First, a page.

With a Billionaire’s Backing, Philadelphia Aims to Remake Its Juvenile Justice System

Glenn R. McGloughlin/shutterstock

Glenn R. McGloughlin/shutterstock

We report often on funder-driven efforts to reform the adult and juvenile justice systems. A range of initiatives and projects have taken aim at reducing incarceration rates and reforming pretrial justice, among other measures.

In Philadelphia, city and police officials took a look at their juvenile justice system and asked: What if we could reform it by keeping more youths out of it? Through early intervention by social services to address such factors as poverty, homelessness and neighborhood violence, first-time youthful offenders could receive needed help that greatly reduces their odds of becoming more serious offenders.

What began as an idea from a pair of Philadelphia police officers recently led to a $1 million grant from Bloomberg Philanthropies to develop the Juvenile Justice Hub, a program aimed at transforming the nature of youths’ encounters with police. Philadelphia was one of nine “Champion Cities” receiving Bloomberg grants in late 2018 under the funder’s Mayors Challenge, an initiative designed to empower U.S. city leaders to craft solutions to their most pressing problems. Issues to be addressed by the nine champion cities range from homelessness and opioid addiction to climate change and—in the case of the City of Brotherly Love—juvenile justice.

Typically, in Philadelphia (and in many other cities), youthful offenders arrested by police are taken to a local station, where they are placed in a holding area while police contact parents or guardians, check for outstanding warrants, and make decisions about whether to refer youths to juvenile authorities for formal legal proceedings. In many cases, the youths, especially first-time offenders or those with minor offenses, are released with no charges filed—but also with little or no intervention to prevent future encounters with law enforcement. The lack of intervention means issues such as poverty, family dysfunction and neighborhood violence remain unaddressed, increasing the likelihood of future offending.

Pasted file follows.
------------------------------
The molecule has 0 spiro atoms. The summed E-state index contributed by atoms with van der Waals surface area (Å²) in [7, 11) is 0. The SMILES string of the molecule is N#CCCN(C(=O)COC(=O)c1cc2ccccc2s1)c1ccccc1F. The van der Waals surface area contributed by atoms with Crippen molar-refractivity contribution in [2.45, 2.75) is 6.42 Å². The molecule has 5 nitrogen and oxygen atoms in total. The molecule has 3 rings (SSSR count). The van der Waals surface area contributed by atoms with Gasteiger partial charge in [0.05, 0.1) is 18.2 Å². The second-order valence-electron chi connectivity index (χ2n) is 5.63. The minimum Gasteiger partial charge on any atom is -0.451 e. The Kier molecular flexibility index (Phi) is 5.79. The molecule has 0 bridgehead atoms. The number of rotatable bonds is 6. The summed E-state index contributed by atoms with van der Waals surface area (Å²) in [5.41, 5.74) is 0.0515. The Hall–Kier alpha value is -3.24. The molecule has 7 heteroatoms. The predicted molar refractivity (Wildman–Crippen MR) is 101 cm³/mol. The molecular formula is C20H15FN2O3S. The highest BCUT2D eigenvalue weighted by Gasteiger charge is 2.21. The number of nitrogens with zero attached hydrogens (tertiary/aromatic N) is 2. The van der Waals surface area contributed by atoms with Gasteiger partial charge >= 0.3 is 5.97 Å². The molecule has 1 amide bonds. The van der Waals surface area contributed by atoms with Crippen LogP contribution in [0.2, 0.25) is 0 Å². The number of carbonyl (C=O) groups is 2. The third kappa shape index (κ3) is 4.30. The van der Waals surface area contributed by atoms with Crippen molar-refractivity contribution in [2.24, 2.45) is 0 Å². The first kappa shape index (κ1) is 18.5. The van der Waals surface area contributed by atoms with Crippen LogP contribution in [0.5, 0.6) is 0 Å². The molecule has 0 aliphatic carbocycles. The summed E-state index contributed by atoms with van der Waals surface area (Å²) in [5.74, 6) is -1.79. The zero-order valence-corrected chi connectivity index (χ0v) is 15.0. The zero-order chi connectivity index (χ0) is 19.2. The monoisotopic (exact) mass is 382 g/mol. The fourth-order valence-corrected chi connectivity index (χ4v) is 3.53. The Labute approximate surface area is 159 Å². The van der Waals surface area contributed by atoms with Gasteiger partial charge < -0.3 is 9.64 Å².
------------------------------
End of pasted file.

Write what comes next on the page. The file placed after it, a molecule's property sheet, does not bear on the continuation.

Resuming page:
The Philadelphia Citizen reported that the juvenile justice hub had its genesis with two officers in the Philadelphia Police Department’s strategic planning division. They recognized that factors such as poverty and violence that drive youthful misbehavior are often better addressed through treatment rather than juvenile justice proceedings. Working with community partners led to the idea of a hub that placed police and social services for youth in the same location, with the goal of making juvenile encounters with police less intimidating and fewer kids becoming repeat offenders.

Bloomberg Philanthropies was impressed with Philadelphia’s vision for the Juvenile Justice Hub. “The proposal resonated in a really strong way,” Katie Duda of the government innovations team at Bloomberg told the Philadelphia Citizen. “It’s top of mind for so many cities and one in which there is real potential for disruption and change for families, juveniles, and the city.”

Although criminal justice issues have not been an area of emphasis for Bloomberg the way they are for such funders as MacArthur and Arnold Ventures, the funder’s Government Innovation initiative encourages cities to tackle a range of issues aimed at improving quality of life, including crime. As juvenile justice systems increasingly strive to make greater use of diversion programs while reserving detention and adjudication for more serious offenders, it will be interesting to see how Philadelphia’s Juvenile Justice Hub unfolds.